Mubarak: U.S. Will Unveil First Draft of Mideast Plan Next Month

Egyptian president says Obama removed all doubts the Muslim world entertained about the U.S.

WASHINGTON - U.S. President Barack Obama has promised Egyptian President Hosni Mubarak that he will present a rough draft of his Middle East peace plan in September, a Mubarak spokesman said following their White House meeting Tuesday.

Suleiman Awad said the two presidents had agreed that time was of the essence in forging an Israeli-Palestinian deal, and a detailed plan with a clear vision of how a final agreement would look was necessary.

At a press conference following the meeting, Obama flattered his visitor, calling him a "leader," "counselor" and friend," and said the two are working together to try to bring peace to the region. Mubarak returned the praise, saying Obama had "removed all doubts" the Muslim world had previously entertained about the United States.

Obama also said he saw "movement in the right direction" from Israel on the issue of a settlement freeze - something Washington and Jerusalem have been arguing about for months. He made the comment in response to a question about reports that Israel had stopped granting permission for new settlement construction in the West Bank, though projects in progress are continuing.

"The Israeli government has taken discussions with us very seriously," Obama said, adding that he was "encouraged by some of the things I'm seeing on the ground."

Obama added, however, that he hopes to see "not just movement from the Israelis, but also from the Palestinians around issues of incitement and security, from Arab states that show their willingness to engage Israel."

A day earlier, a State Department spokesman had similarly said that an Israeli gesture on settlements ought to be met with reciprocal Arab gestures toward normalization. However, Mubarak rejected this idea Tuesday, as he has many times in the past.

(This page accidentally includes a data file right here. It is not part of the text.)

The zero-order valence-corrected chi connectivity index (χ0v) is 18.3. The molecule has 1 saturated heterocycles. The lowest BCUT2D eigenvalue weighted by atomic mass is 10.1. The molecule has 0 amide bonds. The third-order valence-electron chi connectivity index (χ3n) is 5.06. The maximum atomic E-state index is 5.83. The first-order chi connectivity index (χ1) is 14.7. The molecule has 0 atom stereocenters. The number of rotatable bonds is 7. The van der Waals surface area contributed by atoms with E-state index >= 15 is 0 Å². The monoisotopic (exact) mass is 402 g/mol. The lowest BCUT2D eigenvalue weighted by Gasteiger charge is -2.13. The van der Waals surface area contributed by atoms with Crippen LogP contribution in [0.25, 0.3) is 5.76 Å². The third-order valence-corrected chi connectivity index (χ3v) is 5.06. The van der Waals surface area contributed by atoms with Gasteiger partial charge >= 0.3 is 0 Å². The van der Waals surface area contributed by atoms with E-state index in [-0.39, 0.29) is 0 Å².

According to Awad, Mubarak told Obama that the Arab world tried confidence-building measures when the Oslo accords were first signed, in the 1990s, but "it all came to an end" when Prime Minister Benjamin Netanyahu was elected for the first time, in 1996. Now, he said, the Arabs are unwilling to make further gestures until Israel does something that they believe merits such reciprocity - and a temporary settlement freeze is not enough.

One Israeli gesture Awad said Egypt would like to see is the release of Marwan Barghouti, a leading member of Palestinian Authority President Mahmoud Abbas' Fatah faction who is currently serving five life terms in Israel for murder. Because Barghouti is a popular and prominent Palestinian politician, Awad said, this would be a good confidence-building measure.

Egypt has also pushed for Barghouti's release as part as part of a deal between Israel and Hamas to secure the release of kidnapped soldier Gilad Shalit, Awad added. Cairo is the chief mediator in the ongoing talks on this issue.

Until 2005, Mubarak visited Washington every year. But due to his dislike of Obama's predecessor, George W. Bush - and especially Bush's efforts to promote democracy in Egypt - he has avoided the U.S. capital for the last four years.